Any surprises? I had forgotten how large the trade flow is with Mexico, particularly the share of exports. For reference, NAFTA went into effect on January 1, 1994.

                                                                                                                                                                                                                                                                                                Posted by Mark Thoma on Sunday, January 1, 2006 at 01:08 AM in China, Economics, International Trade

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                                                                                                                                                                                                                                                                                                Workers are People Too

                                                                                                                                                                                                                                                                                                Ideas to improve the workplace, increase economic security, and enhance labor productivity:

                                                                                                                                                                                                                                                                                                Bring back the 40-hour workweek -- and let us take a long vacation, by Joe Robinson, Opinion, LA Times: It was a great year for labor — if you worked at a call center in India, made your living as a CEO or sold real estate to big-box stores. But deep in Cubicle Nation, the average American worker remained on a fast track to the Industrial Revolution, with soaring workweeks, declining wages and health, pension and vacation benefits vanishing ... Add ... outsourcing, cutbacks, the dismantling of ergonomics rules and forced overtime — all while business is racking up historic profits — and even a nearsighted dingo could see that the trends are unsustainable for families, personal health, company medical plans... And completely unnecessary. As ... productivity research shows, we can get the job done without finishing ourselves off. So let's ... ring in ... a "Sane Workplace in 2006":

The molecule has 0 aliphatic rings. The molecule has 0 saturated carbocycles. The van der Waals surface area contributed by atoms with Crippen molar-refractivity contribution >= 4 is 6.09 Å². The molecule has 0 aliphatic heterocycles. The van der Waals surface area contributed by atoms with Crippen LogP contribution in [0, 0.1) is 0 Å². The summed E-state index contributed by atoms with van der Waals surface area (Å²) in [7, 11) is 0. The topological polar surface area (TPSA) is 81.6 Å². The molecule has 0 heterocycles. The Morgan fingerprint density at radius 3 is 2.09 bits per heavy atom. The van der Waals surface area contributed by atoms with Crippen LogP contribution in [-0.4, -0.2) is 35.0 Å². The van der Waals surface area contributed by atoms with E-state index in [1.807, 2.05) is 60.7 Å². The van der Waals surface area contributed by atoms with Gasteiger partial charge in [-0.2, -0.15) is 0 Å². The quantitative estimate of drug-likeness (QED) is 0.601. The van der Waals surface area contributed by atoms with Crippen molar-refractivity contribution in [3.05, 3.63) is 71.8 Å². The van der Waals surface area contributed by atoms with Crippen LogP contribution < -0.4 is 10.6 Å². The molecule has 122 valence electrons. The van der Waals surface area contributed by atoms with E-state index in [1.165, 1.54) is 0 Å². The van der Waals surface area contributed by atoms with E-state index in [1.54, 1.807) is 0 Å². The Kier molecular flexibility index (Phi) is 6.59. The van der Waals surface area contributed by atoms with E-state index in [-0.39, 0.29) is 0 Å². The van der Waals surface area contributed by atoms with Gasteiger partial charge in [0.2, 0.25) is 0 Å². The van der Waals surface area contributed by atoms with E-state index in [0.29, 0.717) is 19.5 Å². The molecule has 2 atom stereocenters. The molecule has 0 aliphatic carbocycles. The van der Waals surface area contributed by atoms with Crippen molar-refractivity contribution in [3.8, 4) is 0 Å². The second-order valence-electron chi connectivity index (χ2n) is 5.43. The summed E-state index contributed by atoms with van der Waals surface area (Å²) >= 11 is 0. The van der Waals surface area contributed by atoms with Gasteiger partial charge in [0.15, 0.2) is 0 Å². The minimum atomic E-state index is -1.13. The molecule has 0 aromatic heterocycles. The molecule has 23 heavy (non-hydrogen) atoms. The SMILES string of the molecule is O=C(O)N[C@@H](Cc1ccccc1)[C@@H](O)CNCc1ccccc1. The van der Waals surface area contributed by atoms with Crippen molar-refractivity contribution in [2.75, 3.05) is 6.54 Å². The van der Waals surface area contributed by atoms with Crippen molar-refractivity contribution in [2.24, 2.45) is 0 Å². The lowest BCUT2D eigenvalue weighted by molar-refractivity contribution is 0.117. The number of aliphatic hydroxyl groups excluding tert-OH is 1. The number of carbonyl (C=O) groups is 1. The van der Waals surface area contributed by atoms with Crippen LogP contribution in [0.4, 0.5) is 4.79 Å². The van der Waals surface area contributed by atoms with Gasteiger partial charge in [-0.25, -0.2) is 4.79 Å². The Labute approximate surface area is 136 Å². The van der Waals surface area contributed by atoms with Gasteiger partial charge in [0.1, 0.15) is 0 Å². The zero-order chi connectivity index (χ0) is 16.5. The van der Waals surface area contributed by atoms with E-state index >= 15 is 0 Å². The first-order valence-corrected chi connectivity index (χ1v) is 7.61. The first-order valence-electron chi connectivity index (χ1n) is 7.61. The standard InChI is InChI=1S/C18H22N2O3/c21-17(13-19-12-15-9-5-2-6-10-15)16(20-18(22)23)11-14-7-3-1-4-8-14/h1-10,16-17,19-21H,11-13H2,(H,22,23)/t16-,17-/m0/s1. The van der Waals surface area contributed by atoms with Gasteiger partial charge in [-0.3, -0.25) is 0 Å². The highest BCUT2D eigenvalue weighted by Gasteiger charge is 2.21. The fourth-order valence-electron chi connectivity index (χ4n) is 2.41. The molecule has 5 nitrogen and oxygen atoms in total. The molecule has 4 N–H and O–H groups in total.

• Restore the 40-hour workweek. Almost 40% of us are working more than 50 hours a week, not exactly what the Fair Labor Standards Act intended when it set the 40-hour workweek in 1938. Chronic 11- and 12-hour days result in lousy productivity, expensive mistakes, burnout, triple the risk of heart attack and quadruple the risk of diabetes — and families without a quorum for dinner. ...